Review by JoJo Anthony
Photos by Joe Schaeffer
The British band The Darkness made their triumphant return to Los Angeles at the historic Wiltern. Their appearance was part of their 2023 North American tour, that runs until the end of October, before they head back to Europe for more dates.
The Darkness released their first album Permission To Land in 2003 and immediately found success with the single “I Believe In A Thing Called Love.” Many of us remember the accompanying video for the song. At the time, we couldn’t decide if the band were serious or were they a mockery of the 80s Hair Metal genre. They would find great success performing at large festivals throughout Europe.
Their sophomore effort, One Way Ticket to Hell… And Back was produced by the legendary Roy Thomas Baker who has worked with Queen, The Cars, Journey and Foreigner. Sadly, the Darkness disbanded after that due to personal health issues. However, they reunited in 2012 and have released five more solid albums.
One thing that has always amused me about the Darkness is that I’ve always thought of them as one of the “newer” bands in rock. Ironically, they are celebrating the 20th anniversary of their debut album. Most of the songs performed at this evening’s show were from this album.
They opened with “Black Shuck” featuring some AC/DC like power chords. From the first song, the Los Angeles audience was responsive and ready to rock. Segueing into “Get Your Hands Off My Woman,” I was immediately struck by the strength of lead vocalist and guitarist Justin Hawkins and his phenomenal voice. The man can howl like a banshee, and he certainly hasn’t lost anything over the past two decades.
One thing that was immediately noticeable about the Darkness was just how fantastic the band sounded. Guitarist Dan Hawkins (Justin’s brother), bassist Frankie Poullain, and drummer Rufus Tiger Taylor (son of Queen drummer Roger Taylor), were extremely tight, which allowed their frontman to prance about the stage freely. He is definitely entertaining. I can’t recall the last time I saw someone do a handstand and clap his feet to the beat of the song.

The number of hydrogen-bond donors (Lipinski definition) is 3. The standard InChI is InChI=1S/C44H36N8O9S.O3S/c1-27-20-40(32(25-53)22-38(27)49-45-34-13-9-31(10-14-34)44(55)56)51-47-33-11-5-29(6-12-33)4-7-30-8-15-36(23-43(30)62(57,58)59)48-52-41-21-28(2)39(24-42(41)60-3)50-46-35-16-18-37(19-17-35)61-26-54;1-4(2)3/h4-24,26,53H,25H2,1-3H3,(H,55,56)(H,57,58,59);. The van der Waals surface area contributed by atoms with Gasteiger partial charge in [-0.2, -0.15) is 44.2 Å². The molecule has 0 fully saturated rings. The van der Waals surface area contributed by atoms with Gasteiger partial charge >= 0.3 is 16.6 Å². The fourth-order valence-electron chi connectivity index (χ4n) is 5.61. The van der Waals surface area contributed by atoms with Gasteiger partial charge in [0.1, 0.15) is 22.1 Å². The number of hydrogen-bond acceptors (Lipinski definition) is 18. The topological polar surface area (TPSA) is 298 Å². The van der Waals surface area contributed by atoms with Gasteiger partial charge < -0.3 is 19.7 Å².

The performance of “Givin’ Up” featured some participation from the audience as they sang the chorus at the top of their lungs. This was my third time seeing the Darkness and the audience was the most energetic crowd I’d ever seen. The band certainly has a loyal and dedicated following. They continued on with more songs from the debut album like “Love Is Only A Feeling.” The pleasant surprise was that they featured songs that appear as outtakes from the current 20th anniversary box set of Permission To Land, like “How Dare You Call This Love?” and “Curse Of The Tollund Man.”
The only song at this performance that wasn’t from the debut album was a cover of “Street Spirit” by Radiohead and featured on the third album Hot Cakes. The set continued with “Holding My Own” and “Friday Night.” They closed the show with the highly successful single “A Thing Called Love.”
At this time, Hawkins asked the audience to put away their cell phones, opting instead to randomly pick out two audience members to come up and film the performance of the song. I really appreciated this move because I wish more audiences would sit back and enjoy a great show and worry less about sharing poorly shot photos on social media. Besides, there are some fantastic photographers in attendance who can handle that job. Joe Schaeffer is proof of that. The band exited the stage after a great performance of the song, which had the audience once again shouting out the chorus loudly.
The Darkness would return for a much-deserved encore wearing only robes and the band members switching up instruments to perform another outtake from Permission To Land called “I Love You 5 Times.” This was followed by another outtake, “Love On the Rocks With No Ice.”
This was my favorite performance from the Darkness even though they performed songs from only one album. This was mainly because one could obviously see that the band was fired up and into this performance, plus the audience was spectacular. They never let up and their enthusiasm could be heard and felt throughout the venue.
This leads me to wonder why this band hasn’t graduated to playing large arenas in America. They play large festivals all over the world and are one of the best live acts I’ve seen in a very long time. I can honestly say that the Darkness are one of the best bands out there today. Hopefully soon, they will become a household name in America. They deserve it.